As free movement of labour takes centre stage in Brexit negotiations, the latest figures from Fourth, the leading global software partner to the hospitality and leisure industries, has revealed that, despite the ongoing narrative around the end of free movement, there has been an increase in EU workers entering the industry during November.
The news comes after several months of declining numbers, with new EU entrants to the industry falling from 41.5% in July, to 38.5% in September. However, the latest statistics for November reveal this has now reverted, with 44% of new starters from the EU.
The driving force behind this growth has been an influx of seasonal workers to the pub industry. Over the last four months the makeup of the pub workforce has remained relatively flat with 78% of workers from the UK, 17% from the EU, and 5% from the Rest of the World (ROW).
However, November saw a marked increase in the proportion of EU workers in the pub industry, with figures altering to 68% from the UK, 26% from the EU and 6% from the ROW. Interestingly, these figures directly correlate to a surge of EU workers experienced this June, which suggests that seasonal workers from the EU support the pub trade when it enters a busy period, such as Christmas or a large sporting event.
During August and September there was a surge in new starters from the UK, with figures rising to 54.5% in September (up from 52% in July). November figures show this trend has also reverted with 47% of new starters coming from the UK; and 8.5% from the rest of the world (ROW).
The number of UK workers leaving the industry fell to 48% in November, after rising to 55.5% in September. Meanwhile, the number of EU workers leaving the industry increased to 42% in November, after falling to 37.5% in September; while leavers from the ROW increased slightly to 8.5% in November, up from 7% in September.
The increase in new starters from the EU is welcome news for the hospitality industry which is heavily reliant on foreign workers. Looking at the make-up of the workforce, the statistics reveal that, as of November 2018, 42% of workers in the restaurant, QSR (quick service restaurants/fast-food), hotel and pub sectors are from the EU. British workers make up 48% (down from 50% in July) and the remaining 10% come from the ROW.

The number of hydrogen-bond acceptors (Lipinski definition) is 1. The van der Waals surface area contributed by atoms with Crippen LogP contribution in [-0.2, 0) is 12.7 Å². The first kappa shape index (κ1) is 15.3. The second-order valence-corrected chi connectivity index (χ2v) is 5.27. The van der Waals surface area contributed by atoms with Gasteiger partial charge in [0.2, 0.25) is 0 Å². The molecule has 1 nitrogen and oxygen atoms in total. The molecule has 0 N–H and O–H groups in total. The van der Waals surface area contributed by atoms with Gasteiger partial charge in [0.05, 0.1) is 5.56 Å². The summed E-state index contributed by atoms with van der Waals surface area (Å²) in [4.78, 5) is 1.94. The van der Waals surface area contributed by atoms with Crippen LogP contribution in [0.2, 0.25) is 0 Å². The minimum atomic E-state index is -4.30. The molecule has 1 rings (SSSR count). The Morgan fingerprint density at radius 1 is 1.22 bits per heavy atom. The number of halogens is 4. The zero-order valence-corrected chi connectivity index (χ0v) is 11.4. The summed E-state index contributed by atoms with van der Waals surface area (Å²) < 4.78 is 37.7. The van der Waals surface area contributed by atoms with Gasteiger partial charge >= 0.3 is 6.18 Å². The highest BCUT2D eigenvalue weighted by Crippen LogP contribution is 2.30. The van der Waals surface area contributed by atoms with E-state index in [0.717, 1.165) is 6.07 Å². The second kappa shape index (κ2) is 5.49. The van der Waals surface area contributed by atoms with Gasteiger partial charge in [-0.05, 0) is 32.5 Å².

However, the numbers spike significantly for QSR, with almost two thirds (65%) of workers coming from outside the UK – 54.5% from EU and 10.5% from rest of the world. While the reliance on foreign workers remain high, these figures show there has been a significant influx of UK workers to the sector, rising by 8% since September.
On the other hand, the restaurant industries reliance on foreign workers is increasing further, particularly in skilled back of house roles. In July, we reported that 30% of restaurant workers in BOH roles were from the UK, but this number has now decreased to just 26%; with EU workers climbing from 58% in July, to 62% in November. Considering, ROW workers account for 12% of the workforce, 74% of workers are from outside of the UK.
From a regional perspective, the hospitality industry’s reliance on EU workers is significantly exacerbated in London with 52% of the workforce from the EU. Interestingly, the figures show that Northern Ireland and East of England are also very reliant on EU workers representing 46% and 45% of the workforce, respectively.
Mike Shipley, Analytics & Insight Solutions Director at Fourth, said: “Against an uncertain political backdrop as to the future of the free movement of labour from the European Union, it is welcome news to see there has been an influx of EU workers entering the industry, after several months of falling numbers.
“Interestingly, driving this influx, is the pub industry which has experienced a surge in workers from the EU as we approach the busy Christmas period. This trend reflection fluctuations experienced in June, suggesting that EU workers enter the industry and pick up extra shifts, during busy periods.
“This further reveals our industry’s reliance on foreign workers, particularly in the restaurant and quick service restaurant sectors, as well as back of house roles. Amongst the many challenges our industry currently faces, people are often listed as the biggest concern and ensuring a pragmatic immigration system after Brexit, along with a conscious, combined and concerted effort to attract young UK talent into the industry, is imperative.
“In this uncertain environment, at the very least, operators need to have a clear understanding of the make-up of their workforce. In addition, with the high churn of workers in the industry, making your business an attractive prospect for employee and ensuring you have maximised efficiencies across your management of people and product is key.
“Our sole aim is helping our clients negotiate these challenges, whether it’s introducing an innovative ‘Pay-as-You-Go’ payment solution to attract employees, such as our partnership with Wagestream, or nailing down demand forecasting and working with partner technology providers to give a complete snapshot of business performance in one easy-to-view dashboard with single sign on capabilities.”